Preparing your results

Our searching services are busy right now. Your search will reload in five seconds.

X
Forgot Password

If you have forgotten your password you can enter your email here and get a temporary password sent to your email.

The neurobiology of slow synaptic transmission.

Science (New York, N.Y.) | Nov 2, 2001

http://www.ncbi.nlm.nih.gov/pubmed/11691979

Nerve cells communicate with each other through two mechanisms, referred to as fast and slow synaptic transmission. Fast-acting neurotransmitters, e.g., glutamate (excitatory) and gamma-aminobutyric acid (GABA) (inhibitory), achieve effects on their target cells within one millisecond by virtue of opening ligand-operated ion channels. In contrast, all of the effects of the biogenic amine and peptide neurotransmitters, as well as many of the effects of glutamate and GABA, are achieved over hundreds of milliseconds to minutes by slow synaptic transmission. This latter process is mediated through an enormously more complicated sequence of biochemical steps, involving second messengers, protein kinases, and protein phosphatases. Slow-acting neurotransmitters control the efficacy of fast synaptic transmission by regulating the efficiency of neurotransmitter release from presynaptic terminals and by regulating the efficiency with which fast-acting neurotransmitters produce their effects on postsynaptic receptors.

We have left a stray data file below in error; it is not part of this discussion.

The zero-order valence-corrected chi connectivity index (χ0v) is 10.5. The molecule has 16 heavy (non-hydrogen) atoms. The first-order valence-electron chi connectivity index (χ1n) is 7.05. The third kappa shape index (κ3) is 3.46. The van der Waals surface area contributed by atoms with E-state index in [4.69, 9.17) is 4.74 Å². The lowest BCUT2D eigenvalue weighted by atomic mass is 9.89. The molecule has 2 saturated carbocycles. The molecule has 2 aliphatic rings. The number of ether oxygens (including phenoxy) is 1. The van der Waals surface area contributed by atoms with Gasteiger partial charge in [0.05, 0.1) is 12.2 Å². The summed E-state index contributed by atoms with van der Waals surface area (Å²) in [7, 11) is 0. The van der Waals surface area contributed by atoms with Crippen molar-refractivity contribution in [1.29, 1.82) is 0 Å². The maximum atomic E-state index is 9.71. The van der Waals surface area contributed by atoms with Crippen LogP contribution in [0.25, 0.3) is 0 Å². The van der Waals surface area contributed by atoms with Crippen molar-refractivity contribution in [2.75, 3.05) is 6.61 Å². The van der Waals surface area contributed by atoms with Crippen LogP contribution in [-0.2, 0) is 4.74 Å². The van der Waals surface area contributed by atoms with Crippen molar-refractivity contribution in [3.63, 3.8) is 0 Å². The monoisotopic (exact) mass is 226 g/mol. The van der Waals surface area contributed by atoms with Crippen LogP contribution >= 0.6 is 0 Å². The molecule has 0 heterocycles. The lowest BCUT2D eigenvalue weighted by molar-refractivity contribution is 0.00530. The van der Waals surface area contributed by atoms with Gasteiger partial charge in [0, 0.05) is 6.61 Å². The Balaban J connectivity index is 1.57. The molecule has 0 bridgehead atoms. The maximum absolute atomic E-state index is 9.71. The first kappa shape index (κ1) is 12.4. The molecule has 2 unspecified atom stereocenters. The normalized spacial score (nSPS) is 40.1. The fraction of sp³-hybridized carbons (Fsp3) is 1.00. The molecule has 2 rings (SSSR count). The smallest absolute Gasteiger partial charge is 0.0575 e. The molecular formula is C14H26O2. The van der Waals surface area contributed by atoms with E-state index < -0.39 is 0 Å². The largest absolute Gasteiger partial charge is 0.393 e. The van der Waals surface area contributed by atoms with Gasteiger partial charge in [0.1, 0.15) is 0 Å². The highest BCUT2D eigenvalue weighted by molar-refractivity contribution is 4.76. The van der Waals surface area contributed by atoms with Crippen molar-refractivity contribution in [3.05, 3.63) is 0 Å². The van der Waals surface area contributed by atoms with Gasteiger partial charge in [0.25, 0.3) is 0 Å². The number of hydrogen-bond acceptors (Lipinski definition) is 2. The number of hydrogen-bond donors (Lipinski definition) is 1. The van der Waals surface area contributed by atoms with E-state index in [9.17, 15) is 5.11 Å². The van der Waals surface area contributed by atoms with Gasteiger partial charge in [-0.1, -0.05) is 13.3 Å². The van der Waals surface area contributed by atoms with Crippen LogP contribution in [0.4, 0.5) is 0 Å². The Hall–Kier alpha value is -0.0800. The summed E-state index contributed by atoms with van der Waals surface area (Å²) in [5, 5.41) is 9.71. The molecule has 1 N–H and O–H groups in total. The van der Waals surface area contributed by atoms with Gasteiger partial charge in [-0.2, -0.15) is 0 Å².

Pubmed ID: 11691979 RIS Download

Mesh terms: Adenylate Cyclase | Animals | Brain | Dopamine | Dopamine and cAMP-Regulated Phosphoprotein 32 | Glutamic Acid | Humans | Nerve Tissue Proteins | Neurons | Neurotransmitter Agents | Phosphoprotein Phosphatases | Phosphoproteins | Phosphorylation | Presynaptic Terminals | Protein Kinases | Receptors, Neurotransmitter | Second Messenger Systems | Signal Transduction | Synaptic Transmission

Research resources used in this publication

None found

Research tools detected in this publication

None found

Data used in this publication

None found

Associated grants

None

Publication data is provided by the National Library of Medicine ® and PubMed ®. Data is retrieved from PubMed ® on a weekly schedule. For terms and conditions see the National Library of Medicine Terms and Conditions.